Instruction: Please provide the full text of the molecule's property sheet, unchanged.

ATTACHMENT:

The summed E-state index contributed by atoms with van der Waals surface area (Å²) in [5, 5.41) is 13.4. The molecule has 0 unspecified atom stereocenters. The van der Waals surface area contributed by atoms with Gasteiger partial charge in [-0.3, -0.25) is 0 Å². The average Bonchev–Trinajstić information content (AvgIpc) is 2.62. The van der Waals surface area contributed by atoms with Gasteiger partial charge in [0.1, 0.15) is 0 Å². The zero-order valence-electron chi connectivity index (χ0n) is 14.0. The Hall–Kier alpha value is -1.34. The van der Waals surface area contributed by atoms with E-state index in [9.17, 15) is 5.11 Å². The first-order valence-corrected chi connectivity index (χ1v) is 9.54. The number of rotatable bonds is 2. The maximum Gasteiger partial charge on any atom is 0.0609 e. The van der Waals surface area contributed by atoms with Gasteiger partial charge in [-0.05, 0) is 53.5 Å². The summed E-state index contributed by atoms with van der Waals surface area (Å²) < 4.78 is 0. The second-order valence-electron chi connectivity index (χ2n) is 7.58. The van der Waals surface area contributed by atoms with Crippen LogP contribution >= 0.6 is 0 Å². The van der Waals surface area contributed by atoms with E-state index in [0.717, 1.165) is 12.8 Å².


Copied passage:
The summed E-state index contributed by atoms with van der Waals surface area (Å²) in [5, 5.41) is 13.4. The molecule has 0 unspecified atom stereocenters. The van der Waals surface area contributed by atoms with Gasteiger partial charge in [-0.3, -0.25) is 0 Å². The average Bonchev–Trinajstić information content (AvgIpc) is 2.62. The van der Waals surface area contributed by atoms with Gasteiger partial charge in [0.1, 0.15) is 0 Å². The zero-order valence-electron chi connectivity index (χ0n) is 14.0. The Hall–Kier alpha value is -1.34. The van der Waals surface area contributed by atoms with E-state index in [9.17, 15) is 5.11 Å². The first-order valence-corrected chi connectivity index (χ1v) is 9.54. The number of rotatable bonds is 2. The maximum Gasteiger partial charge on any atom is 0.0609 e. The van der Waals surface area contributed by atoms with Gasteiger partial charge in [-0.05, 0) is 53.5 Å². The summed E-state index contributed by atoms with van der Waals surface area (Å²) < 4.78 is 0. The second-order valence-electron chi connectivity index (χ2n) is 7.58. The van der Waals surface area contributed by atoms with Crippen LogP contribution >= 0.6 is 0 Å². The van der Waals surface area contributed by atoms with E-state index in [0.717, 1.165) is 12.8 Å².